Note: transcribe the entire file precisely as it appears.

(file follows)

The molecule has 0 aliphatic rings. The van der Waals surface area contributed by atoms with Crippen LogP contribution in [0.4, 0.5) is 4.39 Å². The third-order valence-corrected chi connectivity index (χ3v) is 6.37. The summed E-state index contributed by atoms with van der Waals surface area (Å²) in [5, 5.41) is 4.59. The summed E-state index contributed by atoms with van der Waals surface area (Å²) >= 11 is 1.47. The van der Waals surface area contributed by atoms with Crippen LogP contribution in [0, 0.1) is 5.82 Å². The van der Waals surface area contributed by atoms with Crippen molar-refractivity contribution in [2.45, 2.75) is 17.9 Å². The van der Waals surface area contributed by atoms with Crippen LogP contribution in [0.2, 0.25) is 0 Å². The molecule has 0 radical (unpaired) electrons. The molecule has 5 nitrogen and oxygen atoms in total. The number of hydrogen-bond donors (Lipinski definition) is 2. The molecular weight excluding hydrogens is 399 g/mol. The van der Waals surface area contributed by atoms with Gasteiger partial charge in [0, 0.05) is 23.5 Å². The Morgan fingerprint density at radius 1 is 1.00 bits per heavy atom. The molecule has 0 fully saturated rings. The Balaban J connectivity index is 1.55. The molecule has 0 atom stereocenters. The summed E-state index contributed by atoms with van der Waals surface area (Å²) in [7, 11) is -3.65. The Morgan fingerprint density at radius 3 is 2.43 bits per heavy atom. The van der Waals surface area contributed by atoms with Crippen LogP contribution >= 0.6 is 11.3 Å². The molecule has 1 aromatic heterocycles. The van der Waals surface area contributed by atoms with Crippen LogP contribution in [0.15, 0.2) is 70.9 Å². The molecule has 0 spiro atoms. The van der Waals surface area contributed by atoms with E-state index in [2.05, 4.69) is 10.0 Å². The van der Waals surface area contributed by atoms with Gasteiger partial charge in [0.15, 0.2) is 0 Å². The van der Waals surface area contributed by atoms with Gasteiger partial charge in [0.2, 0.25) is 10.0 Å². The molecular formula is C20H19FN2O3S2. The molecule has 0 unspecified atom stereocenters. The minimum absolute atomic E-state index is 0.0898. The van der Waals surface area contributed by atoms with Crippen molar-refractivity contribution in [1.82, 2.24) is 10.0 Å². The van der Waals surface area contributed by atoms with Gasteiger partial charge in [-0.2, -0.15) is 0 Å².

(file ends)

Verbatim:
The molecule has 0 aliphatic rings. The van der Waals surface area contributed by atoms with Crippen LogP contribution in [0.4, 0.5) is 4.39 Å². The third-order valence-corrected chi connectivity index (χ3v) is 6.37. The summed E-state index contributed by atoms with van der Waals surface area (Å²) in [5, 5.41) is 4.59. The summed E-state index contributed by atoms with van der Waals surface area (Å²) >= 11 is 1.47. The van der Waals surface area contributed by atoms with Crippen LogP contribution in [0, 0.1) is 5.82 Å². The van der Waals surface area contributed by atoms with Crippen molar-refractivity contribution in [2.45, 2.75) is 17.9 Å². The van der Waals surface area contributed by atoms with Crippen LogP contribution in [0.2, 0.25) is 0 Å². The molecule has 0 radical (unpaired) electrons. The molecule has 5 nitrogen and oxygen atoms in total. The number of hydrogen-bond donors (Lipinski definition) is 2. The molecular weight excluding hydrogens is 399 g/mol. The van der Waals surface area contributed by atoms with Gasteiger partial charge in [0, 0.05) is 23.5 Å². The Morgan fingerprint density at radius 1 is 1.00 bits per heavy atom. The molecule has 0 fully saturated rings. The Balaban J connectivity index is 1.55. The molecule has 0 atom stereocenters. The summed E-state index contributed by atoms with van der Waals surface area (Å²) in [7, 11) is -3.65. The Morgan fingerprint density at radius 3 is 2.43 bits per heavy atom. The van der Waals surface area contributed by atoms with Crippen LogP contribution >= 0.6 is 11.3 Å². The molecule has 1 aromatic heterocycles. The van der Waals surface area contributed by atoms with Crippen LogP contribution in [0.15, 0.2) is 70.9 Å². The molecule has 0 spiro atoms. The van der Waals surface area contributed by atoms with E-state index in [2.05, 4.69) is 10.0 Å². The van der Waals surface area contributed by atoms with Gasteiger partial charge in [0.15, 0.2) is 0 Å². The van der Waals surface area contributed by atoms with Gasteiger partial charge in [0.2, 0.25) is 10.0 Å². The molecular formula is C20H19FN2O3S2. The molecule has 0 unspecified atom stereocenters. The minimum absolute atomic E-state index is 0.0898. The van der Waals surface area contributed by atoms with Crippen molar-refractivity contribution in [1.82, 2.24) is 10.0 Å². The van der Waals surface area contributed by atoms with Gasteiger partial charge in [-0.2, -0.15) is 0 Å².